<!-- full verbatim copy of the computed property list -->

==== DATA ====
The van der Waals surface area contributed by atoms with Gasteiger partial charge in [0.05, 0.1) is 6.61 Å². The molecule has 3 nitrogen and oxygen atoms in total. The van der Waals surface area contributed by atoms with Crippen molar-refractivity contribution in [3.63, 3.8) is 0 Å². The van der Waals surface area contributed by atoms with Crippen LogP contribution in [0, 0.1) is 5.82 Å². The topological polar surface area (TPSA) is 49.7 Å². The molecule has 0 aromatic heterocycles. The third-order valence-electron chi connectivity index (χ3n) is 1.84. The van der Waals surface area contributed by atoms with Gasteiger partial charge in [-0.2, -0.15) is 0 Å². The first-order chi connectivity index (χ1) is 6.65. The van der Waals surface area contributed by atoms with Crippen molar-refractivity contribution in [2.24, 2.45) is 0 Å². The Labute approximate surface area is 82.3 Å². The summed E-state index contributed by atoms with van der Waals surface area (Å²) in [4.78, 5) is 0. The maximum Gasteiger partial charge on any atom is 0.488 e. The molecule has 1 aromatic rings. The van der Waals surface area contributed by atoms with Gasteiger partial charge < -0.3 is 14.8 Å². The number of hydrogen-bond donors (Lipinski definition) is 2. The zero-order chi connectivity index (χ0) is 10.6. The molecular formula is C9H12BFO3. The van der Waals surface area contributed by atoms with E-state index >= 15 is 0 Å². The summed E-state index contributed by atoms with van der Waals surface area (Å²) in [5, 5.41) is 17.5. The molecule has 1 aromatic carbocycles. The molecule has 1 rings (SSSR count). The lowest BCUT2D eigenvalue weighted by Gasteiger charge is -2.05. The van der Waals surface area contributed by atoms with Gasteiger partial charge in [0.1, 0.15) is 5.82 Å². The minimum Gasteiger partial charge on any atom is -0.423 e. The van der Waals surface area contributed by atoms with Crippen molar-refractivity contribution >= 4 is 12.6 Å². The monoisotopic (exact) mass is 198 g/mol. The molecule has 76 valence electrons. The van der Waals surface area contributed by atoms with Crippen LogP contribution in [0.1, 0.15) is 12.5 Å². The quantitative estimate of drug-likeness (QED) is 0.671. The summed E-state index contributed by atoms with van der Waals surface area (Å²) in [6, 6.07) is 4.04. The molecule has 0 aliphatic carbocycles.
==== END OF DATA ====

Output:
The van der Waals surface area contributed by atoms with Gasteiger partial charge in [0.05, 0.1) is 6.61 Å². The molecule has 3 nitrogen and oxygen atoms in total. The van der Waals surface area contributed by atoms with Crippen molar-refractivity contribution in [3.63, 3.8) is 0 Å². The van der Waals surface area contributed by atoms with Crippen LogP contribution in [0, 0.1) is 5.82 Å². The topological polar surface area (TPSA) is 49.7 Å². The molecule has 0 aromatic heterocycles. The third-order valence-electron chi connectivity index (χ3n) is 1.84. The van der Waals surface area contributed by atoms with Gasteiger partial charge in [-0.2, -0.15) is 0 Å². The first-order chi connectivity index (χ1) is 6.65. The van der Waals surface area contributed by atoms with Crippen molar-refractivity contribution in [2.24, 2.45) is 0 Å². The Labute approximate surface area is 82.3 Å². The summed E-state index contributed by atoms with van der Waals surface area (Å²) in [4.78, 5) is 0. The maximum Gasteiger partial charge on any atom is 0.488 e. The molecule has 1 aromatic rings. The van der Waals surface area contributed by atoms with Gasteiger partial charge < -0.3 is 14.8 Å². The number of hydrogen-bond donors (Lipinski definition) is 2. The zero-order chi connectivity index (χ0) is 10.6. The molecular formula is C9H12BFO3. The van der Waals surface area contributed by atoms with E-state index >= 15 is 0 Å². The summed E-state index contributed by atoms with van der Waals surface area (Å²) in [5, 5.41) is 17.5. The molecule has 1 aromatic carbocycles. The molecule has 1 rings (SSSR count). The lowest BCUT2D eigenvalue weighted by Gasteiger charge is -2.05. The van der Waals surface area contributed by atoms with Gasteiger partial charge in [0.1, 0.15) is 5.82 Å². The minimum Gasteiger partial charge on any atom is -0.423 e. The van der Waals surface area contributed by atoms with Crippen molar-refractivity contribution >= 4 is 12.6 Å². The monoisotopic (exact) mass is 198 g/mol. The molecule has 76 valence electrons. The van der Waals surface area contributed by atoms with Crippen LogP contribution in [0.1, 0.15) is 12.5 Å². The quantitative estimate of drug-likeness (QED) is 0.671. The summed E-state index contributed by atoms with van der Waals surface area (Å²) in [6, 6.07) is 4.04. The molecule has 0 aliphatic carbocycles.